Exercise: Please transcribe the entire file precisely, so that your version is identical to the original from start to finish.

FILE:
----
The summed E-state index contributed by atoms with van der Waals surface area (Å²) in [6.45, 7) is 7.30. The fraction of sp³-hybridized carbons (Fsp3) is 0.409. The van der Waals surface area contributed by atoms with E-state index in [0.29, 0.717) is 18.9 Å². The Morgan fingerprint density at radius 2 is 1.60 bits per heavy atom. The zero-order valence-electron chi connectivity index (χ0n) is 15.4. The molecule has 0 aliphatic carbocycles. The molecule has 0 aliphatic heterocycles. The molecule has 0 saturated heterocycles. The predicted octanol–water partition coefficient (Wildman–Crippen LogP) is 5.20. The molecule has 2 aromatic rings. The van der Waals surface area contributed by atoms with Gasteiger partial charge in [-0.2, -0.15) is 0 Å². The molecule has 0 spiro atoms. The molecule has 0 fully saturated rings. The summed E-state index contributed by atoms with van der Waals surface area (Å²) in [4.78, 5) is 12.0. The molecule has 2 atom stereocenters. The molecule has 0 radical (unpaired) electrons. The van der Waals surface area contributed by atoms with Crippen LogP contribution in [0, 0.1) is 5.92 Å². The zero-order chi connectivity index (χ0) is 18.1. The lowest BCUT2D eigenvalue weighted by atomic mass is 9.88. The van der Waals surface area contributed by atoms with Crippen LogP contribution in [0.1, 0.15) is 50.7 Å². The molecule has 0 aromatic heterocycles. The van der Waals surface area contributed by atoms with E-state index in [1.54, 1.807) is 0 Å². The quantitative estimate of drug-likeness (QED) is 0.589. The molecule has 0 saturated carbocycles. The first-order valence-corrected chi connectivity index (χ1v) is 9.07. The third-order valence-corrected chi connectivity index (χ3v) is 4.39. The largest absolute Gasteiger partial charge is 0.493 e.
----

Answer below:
The summed E-state index contributed by atoms with van der Waals surface area (Å²) in [6.45, 7) is 7.30. The fraction of sp³-hybridized carbons (Fsp3) is 0.409. The van der Waals surface area contributed by atoms with E-state index in [0.29, 0.717) is 18.9 Å². The Morgan fingerprint density at radius 2 is 1.60 bits per heavy atom. The zero-order valence-electron chi connectivity index (χ0n) is 15.4. The molecule has 0 aliphatic carbocycles. The molecule has 0 aliphatic heterocycles. The molecule has 0 saturated heterocycles. The predicted octanol–water partition coefficient (Wildman–Crippen LogP) is 5.20. The molecule has 2 aromatic rings. The van der Waals surface area contributed by atoms with Gasteiger partial charge in [-0.2, -0.15) is 0 Å². The molecule has 0 spiro atoms. The molecule has 0 fully saturated rings. The summed E-state index contributed by atoms with van der Waals surface area (Å²) in [4.78, 5) is 12.0. The molecule has 2 atom stereocenters. The molecule has 0 radical (unpaired) electrons. The van der Waals surface area contributed by atoms with Crippen LogP contribution in [0, 0.1) is 5.92 Å². The zero-order chi connectivity index (χ0) is 18.1. The lowest BCUT2D eigenvalue weighted by atomic mass is 9.88. The van der Waals surface area contributed by atoms with Crippen LogP contribution in [0.1, 0.15) is 50.7 Å². The molecule has 0 aromatic heterocycles. The van der Waals surface area contributed by atoms with E-state index in [1.54, 1.807) is 0 Å². The quantitative estimate of drug-likeness (QED) is 0.589. The molecule has 0 saturated carbocycles. The first-order valence-corrected chi connectivity index (χ1v) is 9.07. The third-order valence-corrected chi connectivity index (χ3v) is 4.39. The largest absolute Gasteiger partial charge is 0.493 e.